- Ann Coulter has a message for President Donald Trump: “He is dead in the water if he doesn’t build that wall. Dead, dead, dead.”
- Several days before the partial government shutdown began on December 22, the right-wing columnist and commentator appeared on The Daily Caller’s podcast, where she slammed Trump.
- Now, 27 days into a government shutdown over Trump’s proposed wall, Coulter is ratcheting up the pressure on the president — and she doesn’t seem to have much sympathy for impacted federal employees.
- “Oh, gosh, they’ll have to wait a few months before they know fully well they’re going to be paid in full,” she said. “Look, I’m not in favor of this, but previous shutdowns have been much more difficult.”
Ann Coulter has a message for President Donald Trump: “He is dead in the water if he doesn’t build that wall. Dead, dead, dead.”
Several days before the partial government shutdown began on December 22, the right-wing columnist and commentator appeared on The Daily Caller’s podcast, where she slammed Trump.
“Trump will just have been a joke presidency who scammed the American people, amused the populists for a while, but he’ll have no legacy whatsoever,” she said.
At the time, Trump signaled that he would sign a stopgap measure to keep the government funded until February 8 (a measure that was passed unanimously in the Senate) without $5.7 billion in funding for his proposed border wall.
Coulter and other conservative pundits like Rush Limbaugh were not pleased. Building a wall along the US-Mexico border was a key campaign promise.
Later in that December week, Trump did an about-face, saying he would not sign a bill that didn’t have funding for the wall. A bill with border wall funding could not be passed by the deadline (not enough votes in the Senate), and on December 22 a partial government shutdown began.
Left-leaning commentators and a Republican lawmaker accused Trump of caving to Coulter, et. al. “You have two talk-radio hosts who completely flipped the president,” Republican Sen. Bob Corker told reporters. “And so, do we succumb to tyranny of talk-radio hosts?”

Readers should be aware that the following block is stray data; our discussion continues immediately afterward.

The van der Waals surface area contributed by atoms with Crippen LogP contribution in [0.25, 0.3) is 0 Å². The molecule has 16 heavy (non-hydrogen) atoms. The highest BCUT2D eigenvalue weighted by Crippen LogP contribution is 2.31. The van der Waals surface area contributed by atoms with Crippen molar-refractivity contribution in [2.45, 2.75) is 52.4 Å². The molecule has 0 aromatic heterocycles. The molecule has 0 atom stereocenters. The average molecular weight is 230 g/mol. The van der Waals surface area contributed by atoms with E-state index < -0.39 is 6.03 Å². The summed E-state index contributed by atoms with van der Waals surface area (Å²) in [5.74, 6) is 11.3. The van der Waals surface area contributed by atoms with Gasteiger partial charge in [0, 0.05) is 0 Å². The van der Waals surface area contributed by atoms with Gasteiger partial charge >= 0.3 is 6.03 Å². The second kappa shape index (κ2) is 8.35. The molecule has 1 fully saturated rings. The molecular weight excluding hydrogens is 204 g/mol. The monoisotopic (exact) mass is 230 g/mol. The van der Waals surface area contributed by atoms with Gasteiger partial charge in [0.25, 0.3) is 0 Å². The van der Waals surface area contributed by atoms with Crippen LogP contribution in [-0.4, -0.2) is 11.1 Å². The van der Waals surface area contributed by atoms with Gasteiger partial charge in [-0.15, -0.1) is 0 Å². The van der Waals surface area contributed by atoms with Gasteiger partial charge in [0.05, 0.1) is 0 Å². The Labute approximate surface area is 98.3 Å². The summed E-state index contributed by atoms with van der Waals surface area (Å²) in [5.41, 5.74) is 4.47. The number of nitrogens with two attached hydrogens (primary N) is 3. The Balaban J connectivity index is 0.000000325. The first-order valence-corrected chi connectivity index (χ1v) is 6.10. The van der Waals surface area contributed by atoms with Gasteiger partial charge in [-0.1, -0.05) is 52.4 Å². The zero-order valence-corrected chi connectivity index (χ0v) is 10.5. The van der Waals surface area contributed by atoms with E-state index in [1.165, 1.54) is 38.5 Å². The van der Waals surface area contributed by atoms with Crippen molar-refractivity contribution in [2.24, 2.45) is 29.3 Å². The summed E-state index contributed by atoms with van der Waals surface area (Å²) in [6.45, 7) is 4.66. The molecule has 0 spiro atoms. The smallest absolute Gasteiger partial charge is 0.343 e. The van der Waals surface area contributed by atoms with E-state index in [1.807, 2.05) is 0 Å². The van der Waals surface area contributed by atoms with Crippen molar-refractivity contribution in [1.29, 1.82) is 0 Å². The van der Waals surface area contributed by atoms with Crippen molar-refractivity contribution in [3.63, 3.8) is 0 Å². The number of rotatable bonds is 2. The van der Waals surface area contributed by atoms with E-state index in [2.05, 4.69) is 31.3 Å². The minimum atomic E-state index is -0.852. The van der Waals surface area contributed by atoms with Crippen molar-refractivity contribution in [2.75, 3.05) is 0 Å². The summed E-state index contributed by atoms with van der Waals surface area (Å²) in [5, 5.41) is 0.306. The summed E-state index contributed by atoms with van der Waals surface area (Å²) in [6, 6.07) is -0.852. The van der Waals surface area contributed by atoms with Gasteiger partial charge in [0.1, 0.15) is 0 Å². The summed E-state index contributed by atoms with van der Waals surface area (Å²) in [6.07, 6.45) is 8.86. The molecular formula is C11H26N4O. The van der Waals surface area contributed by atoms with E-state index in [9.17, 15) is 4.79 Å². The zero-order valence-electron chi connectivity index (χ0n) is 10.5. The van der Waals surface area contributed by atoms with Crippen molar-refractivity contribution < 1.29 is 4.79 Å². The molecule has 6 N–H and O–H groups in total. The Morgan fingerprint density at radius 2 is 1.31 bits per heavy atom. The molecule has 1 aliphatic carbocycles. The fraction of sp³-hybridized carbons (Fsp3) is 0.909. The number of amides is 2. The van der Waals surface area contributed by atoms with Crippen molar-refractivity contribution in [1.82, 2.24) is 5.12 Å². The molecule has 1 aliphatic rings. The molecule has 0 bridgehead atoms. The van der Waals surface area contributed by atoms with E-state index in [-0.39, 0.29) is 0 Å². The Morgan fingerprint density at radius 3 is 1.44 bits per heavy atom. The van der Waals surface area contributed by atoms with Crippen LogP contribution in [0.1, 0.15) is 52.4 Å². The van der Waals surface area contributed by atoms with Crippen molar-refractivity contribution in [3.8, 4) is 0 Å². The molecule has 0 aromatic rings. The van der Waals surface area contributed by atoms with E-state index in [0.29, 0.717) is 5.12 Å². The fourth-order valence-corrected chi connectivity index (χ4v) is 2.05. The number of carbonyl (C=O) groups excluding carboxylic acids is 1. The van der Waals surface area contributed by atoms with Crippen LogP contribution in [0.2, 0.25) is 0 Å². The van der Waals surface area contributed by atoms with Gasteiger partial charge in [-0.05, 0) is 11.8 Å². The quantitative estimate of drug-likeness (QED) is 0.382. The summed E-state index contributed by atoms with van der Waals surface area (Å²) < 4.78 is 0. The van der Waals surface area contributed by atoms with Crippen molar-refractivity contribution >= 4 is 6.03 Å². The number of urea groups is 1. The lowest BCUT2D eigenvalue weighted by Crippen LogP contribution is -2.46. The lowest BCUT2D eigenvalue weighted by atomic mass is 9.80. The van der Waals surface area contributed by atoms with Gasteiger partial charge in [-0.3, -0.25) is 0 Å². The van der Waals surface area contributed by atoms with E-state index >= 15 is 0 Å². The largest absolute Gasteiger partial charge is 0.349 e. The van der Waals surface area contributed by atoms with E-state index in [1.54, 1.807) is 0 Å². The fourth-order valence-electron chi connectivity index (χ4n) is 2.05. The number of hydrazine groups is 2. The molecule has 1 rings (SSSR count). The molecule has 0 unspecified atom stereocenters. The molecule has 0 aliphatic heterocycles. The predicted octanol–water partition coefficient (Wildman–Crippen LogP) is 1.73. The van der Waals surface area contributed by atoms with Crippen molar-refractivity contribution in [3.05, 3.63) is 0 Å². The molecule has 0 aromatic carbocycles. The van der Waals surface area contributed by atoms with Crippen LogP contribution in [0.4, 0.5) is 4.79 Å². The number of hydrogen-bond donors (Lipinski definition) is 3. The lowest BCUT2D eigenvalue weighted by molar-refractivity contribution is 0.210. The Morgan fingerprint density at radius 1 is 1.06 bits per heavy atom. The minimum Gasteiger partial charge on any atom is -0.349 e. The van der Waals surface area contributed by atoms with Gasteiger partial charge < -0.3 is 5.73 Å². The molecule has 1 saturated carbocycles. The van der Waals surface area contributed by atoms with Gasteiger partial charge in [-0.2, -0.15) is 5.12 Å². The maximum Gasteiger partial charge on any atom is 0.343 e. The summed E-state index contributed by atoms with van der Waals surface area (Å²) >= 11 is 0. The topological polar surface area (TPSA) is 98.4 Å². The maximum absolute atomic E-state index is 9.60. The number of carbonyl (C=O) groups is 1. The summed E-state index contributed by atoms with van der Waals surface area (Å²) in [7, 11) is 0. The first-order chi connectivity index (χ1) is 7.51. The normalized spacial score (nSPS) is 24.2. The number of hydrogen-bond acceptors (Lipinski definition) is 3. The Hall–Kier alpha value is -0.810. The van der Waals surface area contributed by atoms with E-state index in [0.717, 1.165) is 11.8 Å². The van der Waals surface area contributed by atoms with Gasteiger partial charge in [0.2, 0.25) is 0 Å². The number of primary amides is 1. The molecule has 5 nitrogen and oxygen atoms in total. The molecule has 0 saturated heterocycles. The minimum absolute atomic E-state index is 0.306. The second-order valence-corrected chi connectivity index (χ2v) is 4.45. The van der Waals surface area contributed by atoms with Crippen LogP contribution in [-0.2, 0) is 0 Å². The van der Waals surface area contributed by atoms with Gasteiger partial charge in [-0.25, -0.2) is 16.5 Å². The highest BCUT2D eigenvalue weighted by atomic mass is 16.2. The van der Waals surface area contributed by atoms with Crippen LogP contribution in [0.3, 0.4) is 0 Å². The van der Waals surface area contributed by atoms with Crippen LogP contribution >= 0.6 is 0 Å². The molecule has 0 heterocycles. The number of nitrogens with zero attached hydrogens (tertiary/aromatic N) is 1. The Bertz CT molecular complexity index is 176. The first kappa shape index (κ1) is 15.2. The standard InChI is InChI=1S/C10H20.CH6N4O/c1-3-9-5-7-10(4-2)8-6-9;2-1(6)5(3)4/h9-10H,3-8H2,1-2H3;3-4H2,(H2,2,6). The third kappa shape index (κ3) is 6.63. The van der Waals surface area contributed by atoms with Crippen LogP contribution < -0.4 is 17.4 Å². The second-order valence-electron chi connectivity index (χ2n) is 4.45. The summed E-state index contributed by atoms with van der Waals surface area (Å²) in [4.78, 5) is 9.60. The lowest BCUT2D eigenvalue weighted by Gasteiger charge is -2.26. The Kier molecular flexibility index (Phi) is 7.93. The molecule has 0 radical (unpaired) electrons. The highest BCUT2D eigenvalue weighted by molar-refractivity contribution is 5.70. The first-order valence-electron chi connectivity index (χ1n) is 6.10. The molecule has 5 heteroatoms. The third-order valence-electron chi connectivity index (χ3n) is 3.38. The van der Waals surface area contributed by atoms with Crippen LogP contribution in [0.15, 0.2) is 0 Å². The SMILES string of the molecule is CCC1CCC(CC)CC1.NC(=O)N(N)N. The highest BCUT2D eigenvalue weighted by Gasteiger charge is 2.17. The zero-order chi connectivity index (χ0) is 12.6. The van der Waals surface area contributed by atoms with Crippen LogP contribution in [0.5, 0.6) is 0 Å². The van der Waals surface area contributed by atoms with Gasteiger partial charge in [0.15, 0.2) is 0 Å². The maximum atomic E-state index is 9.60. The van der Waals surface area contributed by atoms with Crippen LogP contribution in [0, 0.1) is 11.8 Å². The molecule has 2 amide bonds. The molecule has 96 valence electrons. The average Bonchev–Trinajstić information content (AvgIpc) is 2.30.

Now, nearly a month into a government shutdown over Trump’s proposed wall, Coulter is leaning in on pressuring the president.
In an interview with Vice News that aired on Tuesday, Coulter shared her frustration with the president, but also said, “as long as he makes the fight about immigration, he will win.”
Coulter lashed out at Democrats for not funding the wall while “weeping” over the 800,000 federal government employees that are either furloughed without pay or working without pay — and who may have missed their first paycheck last Friday — saying government workers get better benefits and pensions than most people.
“Oh, gosh, they’ll have to wait a few months before they know fully well they’re going to be paid in full,” she said. “Look, I’m not in favor of this, but previous shutdowns have been much more difficult.”
The shutdown isn’t just impacting federal employees: the economy is suffering, airport security and wait times have been impacted, already backlogged immigration courts have stagnated, and national parks are falling into disrepair.
Still, Coulter told Vice News, the wall is all.
“More Americans die from drug overdose every year than died in the entire course of the Vietnam War, and the vast majority of those drugs are being brought in because we have a wide-open border,” she continued. “I care more about that than I care about the Yosemite gift shop being open.”
“According to preliminary data from the Centers for Disease Control and Prevention, more than 72,000 people in the US are predicted to have died from drug overdoses in 2017 — nearly 200 a day,” Vox reported. Vox continued: “As with 2016, the 2017 death toll is higher than all US military casualties in the Vietnam and Iraq wars combined.”
However, according to The Washington Post, the Drug Enforcement Administration says that most drugs come through legal ports of entry, not at unsupervised areas of the border, thus a wall would not necessarily stop the flow. Potent opioids like Fentanyl, a synthetic opioid that is 50 times more potent than heroin, can also be ordered online from places like China.
Coulter, who was initially all-in on Trump (writing a 2016 book called “In Trump We Trust”), has also expressed dismay over his presidency. Their relationship may have soured somewhat (after recent criticism, the president unfollowed her on Twitter) though Coulter claims in the interview that Trump still keeps an ear out for her, insisting Trump “reads my stuff”.